The Polo Grounds set actually takes its name from the green-and-white image printed on the back of each playing card, which is a white photograph of a major league baseball game at New York’s Polo Ground.
The Jackson card is quite scarce; only 30 have been graded by PSA. While the cards don’t quite carry the same cache as his ‘traditional’ baseball cards, nicer condition Jackson examples still fetch in the multiple of thousands.
Whenever I got the idea I was a good hitter, I’d stop and take a look at you. Then I knew I could stand some improvement..
Ty Cobb as told to Joe Jackson
1915 Cracker Jack
The front of Jackson’s 1915 Cracker Jack card is exactly the same as the 1914 version, with the only noticeable difference being the backs of the cards.
The easiest way to tell the difference is that the backs of the 1915 set were printed upside down.
The 1915 set was more widely produced and over 100 have been graded by PSA (more than three times that of the 1914 version).
These cards occasionally pop up on eBay but even in low-grade condition, you might have to sell a loved one in order to afford it.
1915 W-unc Strip Card
The 1915 W-unc was an anonymous set published in black and white with similar poses to the M101-4 and M128 Police Gazette sets. The 16 set features all the stars from the day, including Cobb, Wagner, and of course Jackson.
This is an incredibly tough find, as PSA has graded a whopping two of these!
While a poorly graded copy sold at Heritage auctions for only around $5000 back in 2015, I’d suspect a lot higher ending price in today’s market.
1916 M101-4 and M101-5 Sporting News
As shown below the M101-4 Sporting News Jackson card uses the same pose as the 1915 W-unc strip card. These Sporting News cards were produced by Felix Mendelsohn, a Chicago-based printer who marketed the cards to a variety of businesses.
The set was offered as a marketing promotion for The Sporting News, with the backs either blank, bearing the publication’s name, or bearing one of several different advertisements.
The Jackson cards are available with several different backs. Depending on the back of the Jackson it can be not very rare to extremely rare or basically a one-of-a-kind copy.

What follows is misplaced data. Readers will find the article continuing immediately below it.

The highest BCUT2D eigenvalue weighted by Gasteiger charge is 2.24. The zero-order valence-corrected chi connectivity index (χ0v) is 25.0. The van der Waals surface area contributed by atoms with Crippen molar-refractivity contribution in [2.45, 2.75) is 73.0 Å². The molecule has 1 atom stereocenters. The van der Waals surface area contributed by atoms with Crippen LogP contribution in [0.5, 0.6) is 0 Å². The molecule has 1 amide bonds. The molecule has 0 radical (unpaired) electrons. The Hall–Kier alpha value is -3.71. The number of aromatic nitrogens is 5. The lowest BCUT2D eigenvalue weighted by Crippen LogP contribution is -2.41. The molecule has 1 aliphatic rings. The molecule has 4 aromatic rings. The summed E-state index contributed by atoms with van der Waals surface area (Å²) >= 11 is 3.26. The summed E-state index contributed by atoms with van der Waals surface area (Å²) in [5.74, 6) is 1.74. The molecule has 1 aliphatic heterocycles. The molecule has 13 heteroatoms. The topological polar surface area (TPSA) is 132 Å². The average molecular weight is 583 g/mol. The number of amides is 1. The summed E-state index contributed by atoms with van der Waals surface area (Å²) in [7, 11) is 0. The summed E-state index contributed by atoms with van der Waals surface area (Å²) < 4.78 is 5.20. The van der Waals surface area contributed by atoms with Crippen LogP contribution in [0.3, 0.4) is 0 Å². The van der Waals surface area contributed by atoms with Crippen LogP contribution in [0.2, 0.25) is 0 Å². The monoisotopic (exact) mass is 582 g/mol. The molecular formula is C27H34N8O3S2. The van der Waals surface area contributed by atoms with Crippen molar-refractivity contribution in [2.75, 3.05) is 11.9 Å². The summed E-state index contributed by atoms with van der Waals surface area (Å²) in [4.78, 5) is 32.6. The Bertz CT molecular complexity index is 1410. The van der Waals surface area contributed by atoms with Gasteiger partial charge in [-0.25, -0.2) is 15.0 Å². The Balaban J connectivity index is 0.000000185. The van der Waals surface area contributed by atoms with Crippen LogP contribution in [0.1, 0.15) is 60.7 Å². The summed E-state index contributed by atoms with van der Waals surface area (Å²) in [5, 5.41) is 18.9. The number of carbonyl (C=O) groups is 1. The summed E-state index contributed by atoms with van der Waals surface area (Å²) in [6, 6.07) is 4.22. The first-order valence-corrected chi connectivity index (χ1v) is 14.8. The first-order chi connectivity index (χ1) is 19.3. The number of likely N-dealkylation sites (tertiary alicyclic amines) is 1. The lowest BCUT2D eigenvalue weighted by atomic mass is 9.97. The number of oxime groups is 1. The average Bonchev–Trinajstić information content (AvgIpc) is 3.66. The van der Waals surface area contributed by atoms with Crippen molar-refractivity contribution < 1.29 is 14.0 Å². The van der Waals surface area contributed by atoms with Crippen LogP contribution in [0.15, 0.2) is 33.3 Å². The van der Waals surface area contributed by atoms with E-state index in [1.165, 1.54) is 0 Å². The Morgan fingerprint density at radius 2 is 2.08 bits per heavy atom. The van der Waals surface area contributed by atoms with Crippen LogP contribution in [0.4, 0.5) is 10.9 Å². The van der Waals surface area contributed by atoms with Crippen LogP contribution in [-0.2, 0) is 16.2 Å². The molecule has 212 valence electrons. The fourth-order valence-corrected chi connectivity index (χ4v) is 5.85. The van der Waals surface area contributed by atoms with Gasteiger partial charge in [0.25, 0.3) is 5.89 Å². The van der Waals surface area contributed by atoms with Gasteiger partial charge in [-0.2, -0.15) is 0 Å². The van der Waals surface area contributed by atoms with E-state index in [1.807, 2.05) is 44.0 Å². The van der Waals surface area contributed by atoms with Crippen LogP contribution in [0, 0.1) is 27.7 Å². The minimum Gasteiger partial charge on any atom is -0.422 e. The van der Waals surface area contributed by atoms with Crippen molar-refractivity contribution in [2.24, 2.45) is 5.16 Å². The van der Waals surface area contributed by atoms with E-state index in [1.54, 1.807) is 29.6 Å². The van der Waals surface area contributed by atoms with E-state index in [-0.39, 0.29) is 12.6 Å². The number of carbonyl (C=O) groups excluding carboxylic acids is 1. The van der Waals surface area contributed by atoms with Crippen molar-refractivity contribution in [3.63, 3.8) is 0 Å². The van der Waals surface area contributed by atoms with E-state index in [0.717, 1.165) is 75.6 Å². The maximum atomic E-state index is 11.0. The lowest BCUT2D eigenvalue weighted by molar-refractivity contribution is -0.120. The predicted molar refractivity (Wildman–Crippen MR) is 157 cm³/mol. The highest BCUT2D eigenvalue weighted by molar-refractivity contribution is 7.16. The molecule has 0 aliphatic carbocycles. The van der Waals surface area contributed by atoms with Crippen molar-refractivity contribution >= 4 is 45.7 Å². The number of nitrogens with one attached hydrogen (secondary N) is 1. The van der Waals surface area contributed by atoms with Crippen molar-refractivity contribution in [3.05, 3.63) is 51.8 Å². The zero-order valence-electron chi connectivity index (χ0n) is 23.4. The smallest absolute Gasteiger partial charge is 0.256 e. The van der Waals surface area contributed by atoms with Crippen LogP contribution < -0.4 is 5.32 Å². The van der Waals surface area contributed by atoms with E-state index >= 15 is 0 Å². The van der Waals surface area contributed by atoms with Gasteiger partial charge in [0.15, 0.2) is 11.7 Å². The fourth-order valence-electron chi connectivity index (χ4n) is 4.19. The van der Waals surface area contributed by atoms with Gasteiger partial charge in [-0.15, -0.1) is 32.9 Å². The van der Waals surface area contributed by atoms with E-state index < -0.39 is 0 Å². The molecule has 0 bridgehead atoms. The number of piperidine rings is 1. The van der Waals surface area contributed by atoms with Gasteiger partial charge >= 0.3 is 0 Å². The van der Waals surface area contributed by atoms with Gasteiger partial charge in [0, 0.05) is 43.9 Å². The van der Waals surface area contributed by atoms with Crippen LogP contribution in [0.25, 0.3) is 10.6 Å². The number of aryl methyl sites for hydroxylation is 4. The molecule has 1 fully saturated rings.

PSA has graded around 20 blank back versions, with similar variability for some of the more common backs. Be careful however as this has become a quite common counterfeit card for scammers. Some of the latest copies are on eBay are here.
1917 E135 Collins McCarthy
PSA has graded a whopping SIX of the E135 Collins McCarthy Jackson card, making this is an extremely RARE and PRICEY card.
A PSA 2 copy sold for over $20,000 back in 2017, so could be looking at closer to six figures today for any sale.
1919 M101-6 Felix Mendlesohn
Produced by Felix Mendelsohn, the Chicago-based publisher that also created the M101-4 and M101-5 sets, these larger-size photo cards are quite rare, especially the Jackson card.
A discovery back in 2013 unearthed the Jackson card, which had not been publicly familiar to collectors. The card was sold at Goldin Auctions shortly after the find, netting $37,000 for the seller.
I can tell you, given the rarity of the card that six figures today would likely be the ending price at auction.
1919 W514 Strip Card
Joe Jackson’s strip card from the set is one of his more affordable playing day cards.
It’s also an interesting card of note due to the fact that the issuance was likely right before or around the time of Jackson’s involvement in the 1919 Black Sox scandal.
PSA has graded around 50 of these with most grading as authentic due to PSA’s strict rules regarding the grading of strip cards. A low-grade copy can occasionally be found for around $1000, but these cards are heating up.
Watch out for fakes on these as this has now become a very popular target of counterfeiters.
“Regardless of what anybody says, I was innocent of any wrong-doing. I gave baseball all I had. The Supreme Being is the only one to whom I’ve got to answer. If I had been out there booting balls and looking foolish at bat against the Reds, there might have been some grounds for suspicion. I think my record in the 1919 World Series will stand up against that of any other man in that Series or any other World Series in all history.”
Joe Jackson to the Sporting News in 1942